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Sequester cuts hit Monrovia Head Start program, others soon to follow




Teacher Lawana teaches preschoolers Marissa Arellano, left, and Andrea Castaneda how to snap their fingers during the afternoon session at Options Head Start in Monrovia on Thursday, May 16.
Teacher Lawana teaches preschoolers Marissa Arellano, left, and Andrea Castaneda how to snap their fingers during the afternoon session at Options Head Start in Monrovia on Thursday, May 16.
Maya Sugarman/KPCC
Teacher Lawana teaches preschoolers Marissa Arellano, left, and Andrea Castaneda how to snap their fingers during the afternoon session at Options Head Start in Monrovia on Thursday, May 16.
Andrea Castaneda sings to a song about a whale after lunchtime at Options Head Start. The school serves low-income families. With automatic federal cuts, the school is losing all 20 of their afternoon slots.
Maya Sugarman/KPCC
Teacher Lawana teaches preschoolers Marissa Arellano, left, and Andrea Castaneda how to snap their fingers during the afternoon session at Options Head Start in Monrovia on Thursday, May 16.
Teacher Alma Becerra reads "The Very Hungry Caterpillar" to preschoolers. The program prepares kids for kindergarten in math, language, motor movement and building self-esteem.
Maya Sugarman/KPCC
Teacher Lawana teaches preschoolers Marissa Arellano, left, and Andrea Castaneda how to snap their fingers during the afternoon session at Options Head Start in Monrovia on Thursday, May 16.
Teacher Angela Gonzalez sings a song with preschoolers before eating their lunch. Although there are other preschools in Monrovia, many families may fall under the income bracket for those schools.
Maya Sugarman/KPCC
Teacher Lawana teaches preschoolers Marissa Arellano, left, and Andrea Castaneda how to snap their fingers during the afternoon session at Options Head Start in Monrovia on Thursday, May 16.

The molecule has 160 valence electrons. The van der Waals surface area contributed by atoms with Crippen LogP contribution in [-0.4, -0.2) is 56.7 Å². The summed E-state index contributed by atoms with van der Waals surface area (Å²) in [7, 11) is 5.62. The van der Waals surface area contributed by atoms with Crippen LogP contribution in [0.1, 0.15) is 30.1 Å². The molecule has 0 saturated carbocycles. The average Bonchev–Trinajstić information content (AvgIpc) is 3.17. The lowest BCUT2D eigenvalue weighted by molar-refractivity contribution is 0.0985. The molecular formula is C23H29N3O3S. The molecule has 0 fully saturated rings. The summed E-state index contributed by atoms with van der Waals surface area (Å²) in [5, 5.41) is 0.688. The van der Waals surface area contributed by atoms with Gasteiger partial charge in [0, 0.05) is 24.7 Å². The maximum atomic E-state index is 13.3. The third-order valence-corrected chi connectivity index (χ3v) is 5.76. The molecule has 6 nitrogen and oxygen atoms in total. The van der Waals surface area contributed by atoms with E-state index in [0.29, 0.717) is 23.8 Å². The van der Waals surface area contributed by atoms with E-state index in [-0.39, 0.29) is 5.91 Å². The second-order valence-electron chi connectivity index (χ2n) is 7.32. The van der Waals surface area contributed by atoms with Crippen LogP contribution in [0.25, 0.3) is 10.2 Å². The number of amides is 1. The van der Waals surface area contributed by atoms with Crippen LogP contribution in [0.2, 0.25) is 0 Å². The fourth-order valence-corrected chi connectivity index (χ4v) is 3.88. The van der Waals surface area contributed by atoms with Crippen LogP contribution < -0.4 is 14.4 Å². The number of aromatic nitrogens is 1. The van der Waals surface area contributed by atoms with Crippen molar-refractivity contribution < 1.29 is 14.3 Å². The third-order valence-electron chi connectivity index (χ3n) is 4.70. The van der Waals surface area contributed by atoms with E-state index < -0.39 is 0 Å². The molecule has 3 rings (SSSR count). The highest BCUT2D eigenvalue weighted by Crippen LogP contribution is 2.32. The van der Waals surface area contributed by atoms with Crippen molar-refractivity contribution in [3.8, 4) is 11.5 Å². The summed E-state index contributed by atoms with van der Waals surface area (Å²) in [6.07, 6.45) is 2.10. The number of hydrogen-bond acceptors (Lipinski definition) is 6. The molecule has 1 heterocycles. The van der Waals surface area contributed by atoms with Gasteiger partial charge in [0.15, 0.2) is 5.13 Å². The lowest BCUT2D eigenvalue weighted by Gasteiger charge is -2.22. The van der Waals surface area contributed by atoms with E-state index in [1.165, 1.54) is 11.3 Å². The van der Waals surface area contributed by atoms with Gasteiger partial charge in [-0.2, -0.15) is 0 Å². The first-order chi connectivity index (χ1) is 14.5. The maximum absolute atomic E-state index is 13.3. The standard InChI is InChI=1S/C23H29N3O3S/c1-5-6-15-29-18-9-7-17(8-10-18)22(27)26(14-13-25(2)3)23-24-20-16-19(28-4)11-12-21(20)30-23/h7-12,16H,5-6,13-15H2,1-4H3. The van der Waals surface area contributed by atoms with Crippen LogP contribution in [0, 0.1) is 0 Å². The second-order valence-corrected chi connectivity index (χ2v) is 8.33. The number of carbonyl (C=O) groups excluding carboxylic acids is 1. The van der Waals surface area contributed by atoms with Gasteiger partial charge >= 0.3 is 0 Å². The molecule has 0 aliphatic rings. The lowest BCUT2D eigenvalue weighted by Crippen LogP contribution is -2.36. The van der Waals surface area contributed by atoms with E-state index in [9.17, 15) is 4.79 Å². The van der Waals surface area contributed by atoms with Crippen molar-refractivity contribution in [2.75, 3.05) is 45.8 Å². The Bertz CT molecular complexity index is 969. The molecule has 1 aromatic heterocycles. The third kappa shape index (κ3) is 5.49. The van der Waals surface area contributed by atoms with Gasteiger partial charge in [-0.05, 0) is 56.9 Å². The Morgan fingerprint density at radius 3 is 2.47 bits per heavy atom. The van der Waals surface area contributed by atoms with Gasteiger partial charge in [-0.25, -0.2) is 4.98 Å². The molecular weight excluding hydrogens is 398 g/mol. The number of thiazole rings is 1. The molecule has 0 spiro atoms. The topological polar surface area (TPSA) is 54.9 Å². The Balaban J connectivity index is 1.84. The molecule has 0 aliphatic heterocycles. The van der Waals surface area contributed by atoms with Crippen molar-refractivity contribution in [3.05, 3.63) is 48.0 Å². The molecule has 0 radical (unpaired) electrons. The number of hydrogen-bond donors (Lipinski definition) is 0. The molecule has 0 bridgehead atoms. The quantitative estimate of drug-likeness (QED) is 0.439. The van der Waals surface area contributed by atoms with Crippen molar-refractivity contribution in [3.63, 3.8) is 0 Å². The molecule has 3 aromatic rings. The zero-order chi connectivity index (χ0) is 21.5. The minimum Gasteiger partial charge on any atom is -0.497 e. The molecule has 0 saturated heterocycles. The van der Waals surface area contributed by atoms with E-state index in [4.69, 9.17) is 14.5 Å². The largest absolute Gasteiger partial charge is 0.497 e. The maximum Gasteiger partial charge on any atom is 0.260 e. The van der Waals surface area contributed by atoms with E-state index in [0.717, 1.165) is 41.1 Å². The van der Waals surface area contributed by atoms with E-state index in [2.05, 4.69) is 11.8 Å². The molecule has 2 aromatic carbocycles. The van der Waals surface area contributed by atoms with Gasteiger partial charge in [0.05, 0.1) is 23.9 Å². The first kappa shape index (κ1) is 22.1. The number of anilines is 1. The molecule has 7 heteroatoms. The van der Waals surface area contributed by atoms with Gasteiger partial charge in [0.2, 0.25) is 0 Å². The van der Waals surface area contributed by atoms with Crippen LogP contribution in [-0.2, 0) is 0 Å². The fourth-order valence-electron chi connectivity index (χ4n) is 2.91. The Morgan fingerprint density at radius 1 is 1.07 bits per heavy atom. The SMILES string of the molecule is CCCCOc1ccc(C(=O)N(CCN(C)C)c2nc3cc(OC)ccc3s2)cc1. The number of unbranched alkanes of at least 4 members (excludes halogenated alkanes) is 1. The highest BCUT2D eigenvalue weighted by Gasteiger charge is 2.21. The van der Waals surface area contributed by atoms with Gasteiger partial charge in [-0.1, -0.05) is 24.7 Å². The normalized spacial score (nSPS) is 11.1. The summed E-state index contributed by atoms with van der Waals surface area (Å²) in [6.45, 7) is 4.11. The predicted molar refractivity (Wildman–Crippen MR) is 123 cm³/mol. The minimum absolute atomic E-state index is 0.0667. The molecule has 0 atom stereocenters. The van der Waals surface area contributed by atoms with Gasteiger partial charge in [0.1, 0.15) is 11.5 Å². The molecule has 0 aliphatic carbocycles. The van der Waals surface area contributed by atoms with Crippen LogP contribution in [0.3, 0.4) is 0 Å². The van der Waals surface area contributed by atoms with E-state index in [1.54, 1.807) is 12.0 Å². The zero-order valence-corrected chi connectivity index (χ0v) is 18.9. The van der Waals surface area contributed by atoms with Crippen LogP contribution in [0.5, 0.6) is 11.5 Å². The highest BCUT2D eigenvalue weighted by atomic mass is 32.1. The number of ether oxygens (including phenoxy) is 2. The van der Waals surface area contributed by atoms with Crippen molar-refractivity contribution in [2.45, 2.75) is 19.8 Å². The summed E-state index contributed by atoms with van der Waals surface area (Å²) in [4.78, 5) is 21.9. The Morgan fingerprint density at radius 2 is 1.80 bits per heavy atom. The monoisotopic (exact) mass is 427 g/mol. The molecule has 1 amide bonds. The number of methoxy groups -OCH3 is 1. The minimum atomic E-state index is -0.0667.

Kids pass food around the table for lunch. Each day teachers prepare a lunch with protein, vegetables and fruit.
Maya Sugarman/KPCC
Teacher Lawana teaches preschoolers Marissa Arellano, left, and Andrea Castaneda how to snap their fingers during the afternoon session at Options Head Start in Monrovia on Thursday, May 16.
Diego Ramirez and his classmates at Options Head Start in Monrovia throw away their own plates after lunch.
Maya Sugarman/KPCC
Teacher Lawana teaches preschoolers Marissa Arellano, left, and Andrea Castaneda how to snap their fingers during the afternoon session at Options Head Start in Monrovia on Thursday, May 16.
Kids wash their hands after lunch, have playtime and reading, then break up into groups. There are 20 slots for the morning session, but returning morning students will have priority.
Maya Sugarman/KPCC
Teacher Lawana teaches preschoolers Marissa Arellano, left, and Andrea Castaneda how to snap their fingers during the afternoon session at Options Head Start in Monrovia on Thursday, May 16.
Samuel Rivera, left, and Daniel Sanchez finish their lunch with orange slices. If parents can't bring their child in the mornings, they will have to find another childcare for their kids.
Maya Sugarman/KPCC
Teacher Lawana teaches preschoolers Marissa Arellano, left, and Andrea Castaneda how to snap their fingers during the afternoon session at Options Head Start in Monrovia on Thursday, May 16.
Ellyana Benitez, left, and Briana Melgar brush their teeth after lunch. More than two months after automatic federal spending cuts, Headstart is one of several categories feeling the squeeze in Southern California, including those receiving help in unemployment, housing, and researchers receiving federal funds.
Maya Sugarman/KPCC


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Washington's sequester cuts have begun to reach local families. Head Start programs, which serve 110,ooo Californians, are starting to cut back. In the San Gabriel Valley, a Head Start agency will be forced to eliminate an afternoon preschool class in Monrovia because its funding was reduced.

In part two of our series on the across-the-board cuts to federal programs, KPCC's Deepa Fernandes visited the preschool class that won't exist come August.

SEE PART ONE: The sequester budget cuts: Southern California's needy begin to feel the effects